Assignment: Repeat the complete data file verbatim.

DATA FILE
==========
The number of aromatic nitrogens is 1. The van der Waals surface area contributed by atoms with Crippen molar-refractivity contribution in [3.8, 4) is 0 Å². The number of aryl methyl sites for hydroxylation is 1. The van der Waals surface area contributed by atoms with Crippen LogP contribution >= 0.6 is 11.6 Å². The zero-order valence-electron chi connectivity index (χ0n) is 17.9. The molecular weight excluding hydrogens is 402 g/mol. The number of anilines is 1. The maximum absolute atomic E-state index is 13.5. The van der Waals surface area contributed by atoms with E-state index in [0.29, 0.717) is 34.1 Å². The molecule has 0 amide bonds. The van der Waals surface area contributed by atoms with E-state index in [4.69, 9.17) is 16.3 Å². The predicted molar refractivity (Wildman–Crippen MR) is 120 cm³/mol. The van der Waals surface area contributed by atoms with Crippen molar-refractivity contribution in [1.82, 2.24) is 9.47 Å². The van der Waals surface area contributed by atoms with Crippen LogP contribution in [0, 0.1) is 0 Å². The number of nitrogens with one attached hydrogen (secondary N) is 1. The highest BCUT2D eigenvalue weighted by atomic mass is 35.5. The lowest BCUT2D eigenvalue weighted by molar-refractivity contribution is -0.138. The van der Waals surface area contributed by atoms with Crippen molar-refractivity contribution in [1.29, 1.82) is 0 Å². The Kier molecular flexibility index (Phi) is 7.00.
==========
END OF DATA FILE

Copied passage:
The number of aromatic nitrogens is 1. The van der Waals surface area contributed by atoms with Crippen molar-refractivity contribution in [3.8, 4) is 0 Å². The number of aryl methyl sites for hydroxylation is 1. The van der Waals surface area contributed by atoms with Crippen LogP contribution >= 0.6 is 11.6 Å². The zero-order valence-electron chi connectivity index (χ0n) is 17.9. The molecular weight excluding hydrogens is 402 g/mol. The number of anilines is 1. The maximum absolute atomic E-state index is 13.5. The van der Waals surface area contributed by atoms with E-state index in [0.29, 0.717) is 34.1 Å². The molecule has 0 amide bonds. The van der Waals surface area contributed by atoms with E-state index in [4.69, 9.17) is 16.3 Å². The predicted molar refractivity (Wildman–Crippen MR) is 120 cm³/mol. The van der Waals surface area contributed by atoms with Crippen molar-refractivity contribution in [1.82, 2.24) is 9.47 Å². The van der Waals surface area contributed by atoms with Crippen LogP contribution in [0, 0.1) is 0 Å². The number of nitrogens with one attached hydrogen (secondary N) is 1. The highest BCUT2D eigenvalue weighted by atomic mass is 35.5. The lowest BCUT2D eigenvalue weighted by molar-refractivity contribution is -0.138. The van der Waals surface area contributed by atoms with Crippen molar-refractivity contribution in [1.29, 1.82) is 0 Å². The Kier molecular flexibility index (Phi) is 7.00.